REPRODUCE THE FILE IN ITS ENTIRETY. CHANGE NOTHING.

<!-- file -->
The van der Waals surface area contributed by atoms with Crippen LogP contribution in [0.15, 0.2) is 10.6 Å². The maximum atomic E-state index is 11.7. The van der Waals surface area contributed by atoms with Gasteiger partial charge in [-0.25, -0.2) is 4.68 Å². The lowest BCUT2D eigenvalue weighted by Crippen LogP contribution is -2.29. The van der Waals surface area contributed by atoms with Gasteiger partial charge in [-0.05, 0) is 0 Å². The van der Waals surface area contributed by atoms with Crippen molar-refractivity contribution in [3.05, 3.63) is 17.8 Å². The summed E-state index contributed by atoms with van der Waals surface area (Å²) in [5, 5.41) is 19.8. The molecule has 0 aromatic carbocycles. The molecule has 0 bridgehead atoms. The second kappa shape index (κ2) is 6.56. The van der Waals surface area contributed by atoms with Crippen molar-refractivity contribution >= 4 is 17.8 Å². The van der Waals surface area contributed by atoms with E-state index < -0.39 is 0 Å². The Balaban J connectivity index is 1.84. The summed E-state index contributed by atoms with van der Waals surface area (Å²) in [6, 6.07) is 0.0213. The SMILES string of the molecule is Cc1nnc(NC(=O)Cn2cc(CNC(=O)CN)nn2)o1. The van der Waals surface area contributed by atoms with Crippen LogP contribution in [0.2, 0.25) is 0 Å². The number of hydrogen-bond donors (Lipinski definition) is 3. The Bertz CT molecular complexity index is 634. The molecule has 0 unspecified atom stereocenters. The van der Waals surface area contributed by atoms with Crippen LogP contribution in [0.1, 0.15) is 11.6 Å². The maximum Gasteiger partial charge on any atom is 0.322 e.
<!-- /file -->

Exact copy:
The van der Waals surface area contributed by atoms with Crippen LogP contribution in [0.15, 0.2) is 10.6 Å². The maximum atomic E-state index is 11.7. The van der Waals surface area contributed by atoms with Gasteiger partial charge in [-0.25, -0.2) is 4.68 Å². The lowest BCUT2D eigenvalue weighted by Crippen LogP contribution is -2.29. The van der Waals surface area contributed by atoms with Gasteiger partial charge in [-0.05, 0) is 0 Å². The van der Waals surface area contributed by atoms with Crippen molar-refractivity contribution in [3.05, 3.63) is 17.8 Å². The summed E-state index contributed by atoms with van der Waals surface area (Å²) in [5, 5.41) is 19.8. The molecule has 0 aromatic carbocycles. The molecule has 0 bridgehead atoms. The second kappa shape index (κ2) is 6.56. The van der Waals surface area contributed by atoms with Crippen molar-refractivity contribution >= 4 is 17.8 Å². The van der Waals surface area contributed by atoms with E-state index < -0.39 is 0 Å². The Balaban J connectivity index is 1.84. The summed E-state index contributed by atoms with van der Waals surface area (Å²) in [6, 6.07) is 0.0213. The SMILES string of the molecule is Cc1nnc(NC(=O)Cn2cc(CNC(=O)CN)nn2)o1. The van der Waals surface area contributed by atoms with Crippen LogP contribution in [0.2, 0.25) is 0 Å². The number of hydrogen-bond donors (Lipinski definition) is 3. The Bertz CT molecular complexity index is 634. The molecule has 0 unspecified atom stereocenters. The van der Waals surface area contributed by atoms with Crippen LogP contribution in [0.1, 0.15) is 11.6 Å². The maximum Gasteiger partial charge on any atom is 0.322 e.